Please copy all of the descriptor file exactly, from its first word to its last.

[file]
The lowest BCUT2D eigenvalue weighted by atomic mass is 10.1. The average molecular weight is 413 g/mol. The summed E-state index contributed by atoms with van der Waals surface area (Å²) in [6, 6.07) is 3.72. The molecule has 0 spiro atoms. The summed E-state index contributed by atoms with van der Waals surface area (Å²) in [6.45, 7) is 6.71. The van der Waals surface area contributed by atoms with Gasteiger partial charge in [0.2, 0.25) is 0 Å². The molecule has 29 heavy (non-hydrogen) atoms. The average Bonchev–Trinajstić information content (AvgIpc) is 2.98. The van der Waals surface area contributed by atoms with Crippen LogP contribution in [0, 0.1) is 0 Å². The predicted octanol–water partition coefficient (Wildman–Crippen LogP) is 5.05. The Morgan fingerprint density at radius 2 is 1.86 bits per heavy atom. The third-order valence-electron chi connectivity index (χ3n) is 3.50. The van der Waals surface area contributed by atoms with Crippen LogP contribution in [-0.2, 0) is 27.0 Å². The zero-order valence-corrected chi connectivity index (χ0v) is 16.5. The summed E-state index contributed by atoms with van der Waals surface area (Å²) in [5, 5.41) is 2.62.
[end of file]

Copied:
The lowest BCUT2D eigenvalue weighted by atomic mass is 10.1. The average molecular weight is 413 g/mol. The summed E-state index contributed by atoms with van der Waals surface area (Å²) in [6, 6.07) is 3.72. The molecule has 0 spiro atoms. The summed E-state index contributed by atoms with van der Waals surface area (Å²) in [6.45, 7) is 6.71. The van der Waals surface area contributed by atoms with Gasteiger partial charge in [0.2, 0.25) is 0 Å². The molecule has 29 heavy (non-hydrogen) atoms. The average Bonchev–Trinajstić information content (AvgIpc) is 2.98. The van der Waals surface area contributed by atoms with Crippen LogP contribution in [0, 0.1) is 0 Å². The predicted octanol–water partition coefficient (Wildman–Crippen LogP) is 5.05. The Morgan fingerprint density at radius 2 is 1.86 bits per heavy atom. The third-order valence-electron chi connectivity index (χ3n) is 3.50. The van der Waals surface area contributed by atoms with Crippen LogP contribution in [-0.2, 0) is 27.0 Å². The zero-order valence-corrected chi connectivity index (χ0v) is 16.5. The summed E-state index contributed by atoms with van der Waals surface area (Å²) in [5, 5.41) is 2.62.